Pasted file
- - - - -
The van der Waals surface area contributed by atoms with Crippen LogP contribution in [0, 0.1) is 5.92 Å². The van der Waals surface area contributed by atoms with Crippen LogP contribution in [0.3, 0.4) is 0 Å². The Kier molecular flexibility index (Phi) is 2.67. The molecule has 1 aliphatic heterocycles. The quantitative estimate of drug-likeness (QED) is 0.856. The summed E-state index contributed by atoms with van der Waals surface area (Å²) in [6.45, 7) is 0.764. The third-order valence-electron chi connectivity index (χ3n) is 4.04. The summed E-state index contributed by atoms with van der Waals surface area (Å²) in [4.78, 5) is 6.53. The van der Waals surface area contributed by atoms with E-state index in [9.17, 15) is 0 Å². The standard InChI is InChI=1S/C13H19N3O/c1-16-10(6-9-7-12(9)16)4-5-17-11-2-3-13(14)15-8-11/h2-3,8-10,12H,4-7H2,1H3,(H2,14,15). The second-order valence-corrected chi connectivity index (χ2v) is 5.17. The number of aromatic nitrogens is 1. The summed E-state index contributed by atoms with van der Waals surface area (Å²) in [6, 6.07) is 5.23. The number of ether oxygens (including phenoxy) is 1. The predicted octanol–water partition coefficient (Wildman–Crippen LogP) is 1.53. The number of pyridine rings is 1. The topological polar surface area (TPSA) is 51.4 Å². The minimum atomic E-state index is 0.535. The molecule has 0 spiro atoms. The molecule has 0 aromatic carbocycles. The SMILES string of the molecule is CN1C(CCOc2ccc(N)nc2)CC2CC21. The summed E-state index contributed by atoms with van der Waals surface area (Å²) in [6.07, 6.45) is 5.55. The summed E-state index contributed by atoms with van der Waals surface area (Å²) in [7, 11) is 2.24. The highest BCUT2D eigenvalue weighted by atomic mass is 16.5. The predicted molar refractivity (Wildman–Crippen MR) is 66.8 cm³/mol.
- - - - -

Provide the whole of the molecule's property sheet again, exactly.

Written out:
The van der Waals surface area contributed by atoms with Crippen LogP contribution in [0, 0.1) is 5.92 Å². The van der Waals surface area contributed by atoms with Crippen LogP contribution in [0.3, 0.4) is 0 Å². The Kier molecular flexibility index (Phi) is 2.67. The molecule has 1 aliphatic heterocycles. The quantitative estimate of drug-likeness (QED) is 0.856. The summed E-state index contributed by atoms with van der Waals surface area (Å²) in [6.45, 7) is 0.764. The third-order valence-electron chi connectivity index (χ3n) is 4.04. The summed E-state index contributed by atoms with van der Waals surface area (Å²) in [4.78, 5) is 6.53. The van der Waals surface area contributed by atoms with E-state index in [9.17, 15) is 0 Å². The standard InChI is InChI=1S/C13H19N3O/c1-16-10(6-9-7-12(9)16)4-5-17-11-2-3-13(14)15-8-11/h2-3,8-10,12H,4-7H2,1H3,(H2,14,15). The second-order valence-corrected chi connectivity index (χ2v) is 5.17. The number of aromatic nitrogens is 1. The summed E-state index contributed by atoms with van der Waals surface area (Å²) in [6, 6.07) is 5.23. The number of ether oxygens (including phenoxy) is 1. The predicted octanol–water partition coefficient (Wildman–Crippen LogP) is 1.53. The number of pyridine rings is 1. The topological polar surface area (TPSA) is 51.4 Å². The minimum atomic E-state index is 0.535. The molecule has 0 spiro atoms. The molecule has 0 aromatic carbocycles. The SMILES string of the molecule is CN1C(CCOc2ccc(N)nc2)CC2CC21. The summed E-state index contributed by atoms with van der Waals surface area (Å²) in [6.07, 6.45) is 5.55. The summed E-state index contributed by atoms with van der Waals surface area (Å²) in [7, 11) is 2.24. The highest BCUT2D eigenvalue weighted by atomic mass is 16.5. The predicted molar refractivity (Wildman–Crippen MR) is 66.8 cm³/mol.